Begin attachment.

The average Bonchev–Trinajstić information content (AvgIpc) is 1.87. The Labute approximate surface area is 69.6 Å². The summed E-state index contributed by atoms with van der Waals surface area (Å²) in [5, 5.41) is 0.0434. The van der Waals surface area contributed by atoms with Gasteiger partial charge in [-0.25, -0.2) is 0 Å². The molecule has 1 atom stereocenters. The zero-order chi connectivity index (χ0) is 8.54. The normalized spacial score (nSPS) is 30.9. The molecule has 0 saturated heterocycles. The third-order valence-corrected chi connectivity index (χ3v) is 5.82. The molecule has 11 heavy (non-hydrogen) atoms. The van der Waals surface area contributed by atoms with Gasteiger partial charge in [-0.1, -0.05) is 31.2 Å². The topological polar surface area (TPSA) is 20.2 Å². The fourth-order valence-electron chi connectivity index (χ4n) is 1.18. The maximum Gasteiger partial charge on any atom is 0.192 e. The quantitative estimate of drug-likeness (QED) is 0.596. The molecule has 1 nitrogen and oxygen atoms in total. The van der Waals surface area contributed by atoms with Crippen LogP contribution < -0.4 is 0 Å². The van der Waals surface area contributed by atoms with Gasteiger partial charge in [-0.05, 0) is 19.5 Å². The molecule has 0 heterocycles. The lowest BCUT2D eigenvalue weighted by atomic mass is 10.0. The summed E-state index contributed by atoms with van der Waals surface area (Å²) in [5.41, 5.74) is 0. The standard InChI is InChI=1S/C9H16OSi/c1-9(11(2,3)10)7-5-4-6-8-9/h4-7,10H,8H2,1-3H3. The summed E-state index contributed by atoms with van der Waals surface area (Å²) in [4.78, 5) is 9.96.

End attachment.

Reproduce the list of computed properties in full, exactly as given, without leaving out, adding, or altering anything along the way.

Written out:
The average Bonchev–Trinajstić information content (AvgIpc) is 1.87. The Labute approximate surface area is 69.6 Å². The summed E-state index contributed by atoms with van der Waals surface area (Å²) in [5, 5.41) is 0.0434. The van der Waals surface area contributed by atoms with Gasteiger partial charge in [-0.25, -0.2) is 0 Å². The molecule has 1 atom stereocenters. The zero-order chi connectivity index (χ0) is 8.54. The normalized spacial score (nSPS) is 30.9. The molecule has 0 saturated heterocycles. The third-order valence-corrected chi connectivity index (χ3v) is 5.82. The molecule has 11 heavy (non-hydrogen) atoms. The van der Waals surface area contributed by atoms with Gasteiger partial charge in [-0.1, -0.05) is 31.2 Å². The topological polar surface area (TPSA) is 20.2 Å². The fourth-order valence-electron chi connectivity index (χ4n) is 1.18. The maximum Gasteiger partial charge on any atom is 0.192 e. The quantitative estimate of drug-likeness (QED) is 0.596. The molecule has 1 nitrogen and oxygen atoms in total. The van der Waals surface area contributed by atoms with Crippen LogP contribution < -0.4 is 0 Å². The van der Waals surface area contributed by atoms with Gasteiger partial charge in [-0.05, 0) is 19.5 Å². The molecule has 0 heterocycles. The lowest BCUT2D eigenvalue weighted by atomic mass is 10.0. The summed E-state index contributed by atoms with van der Waals surface area (Å²) in [5.41, 5.74) is 0. The standard InChI is InChI=1S/C9H16OSi/c1-9(11(2,3)10)7-5-4-6-8-9/h4-7,10H,8H2,1-3H3. The summed E-state index contributed by atoms with van der Waals surface area (Å²) in [4.78, 5) is 9.96.